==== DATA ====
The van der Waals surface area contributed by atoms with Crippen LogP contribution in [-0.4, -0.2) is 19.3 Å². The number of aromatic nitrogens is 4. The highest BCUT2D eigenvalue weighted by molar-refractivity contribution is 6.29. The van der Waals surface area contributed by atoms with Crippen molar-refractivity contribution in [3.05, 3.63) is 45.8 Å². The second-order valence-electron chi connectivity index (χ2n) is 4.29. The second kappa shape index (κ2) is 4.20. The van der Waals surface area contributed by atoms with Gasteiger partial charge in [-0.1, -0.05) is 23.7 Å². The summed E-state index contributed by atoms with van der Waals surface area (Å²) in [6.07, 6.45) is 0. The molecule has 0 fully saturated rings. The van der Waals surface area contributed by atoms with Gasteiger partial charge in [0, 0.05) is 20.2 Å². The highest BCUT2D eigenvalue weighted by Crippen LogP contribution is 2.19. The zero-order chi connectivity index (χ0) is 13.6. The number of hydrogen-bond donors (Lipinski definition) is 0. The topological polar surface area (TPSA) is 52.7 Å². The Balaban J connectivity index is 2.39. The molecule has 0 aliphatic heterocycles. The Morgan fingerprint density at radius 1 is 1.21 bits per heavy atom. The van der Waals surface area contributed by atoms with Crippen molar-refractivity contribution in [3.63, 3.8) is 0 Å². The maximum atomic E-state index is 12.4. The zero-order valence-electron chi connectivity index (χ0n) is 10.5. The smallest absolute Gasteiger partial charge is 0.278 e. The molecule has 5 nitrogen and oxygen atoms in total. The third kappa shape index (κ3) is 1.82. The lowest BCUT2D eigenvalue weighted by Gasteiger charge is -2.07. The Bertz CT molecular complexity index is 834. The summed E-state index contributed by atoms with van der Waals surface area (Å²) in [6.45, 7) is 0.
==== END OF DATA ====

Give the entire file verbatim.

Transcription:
The van der Waals surface area contributed by atoms with Crippen LogP contribution in [-0.4, -0.2) is 19.3 Å². The number of aromatic nitrogens is 4. The highest BCUT2D eigenvalue weighted by molar-refractivity contribution is 6.29. The van der Waals surface area contributed by atoms with Crippen molar-refractivity contribution in [3.05, 3.63) is 45.8 Å². The second-order valence-electron chi connectivity index (χ2n) is 4.29. The second kappa shape index (κ2) is 4.20. The van der Waals surface area contributed by atoms with Gasteiger partial charge in [-0.1, -0.05) is 23.7 Å². The summed E-state index contributed by atoms with van der Waals surface area (Å²) in [6.07, 6.45) is 0. The molecule has 0 fully saturated rings. The van der Waals surface area contributed by atoms with Gasteiger partial charge in [0, 0.05) is 20.2 Å². The highest BCUT2D eigenvalue weighted by Crippen LogP contribution is 2.19. The zero-order chi connectivity index (χ0) is 13.6. The number of hydrogen-bond donors (Lipinski definition) is 0. The topological polar surface area (TPSA) is 52.7 Å². The Balaban J connectivity index is 2.39. The molecule has 0 aliphatic heterocycles. The Morgan fingerprint density at radius 1 is 1.21 bits per heavy atom. The van der Waals surface area contributed by atoms with Crippen molar-refractivity contribution in [3.63, 3.8) is 0 Å². The maximum atomic E-state index is 12.4. The zero-order valence-electron chi connectivity index (χ0n) is 10.5. The smallest absolute Gasteiger partial charge is 0.278 e. The molecule has 5 nitrogen and oxygen atoms in total. The third kappa shape index (κ3) is 1.82. The lowest BCUT2D eigenvalue weighted by Gasteiger charge is -2.07. The Bertz CT molecular complexity index is 834. The summed E-state index contributed by atoms with van der Waals surface area (Å²) in [6.45, 7) is 0.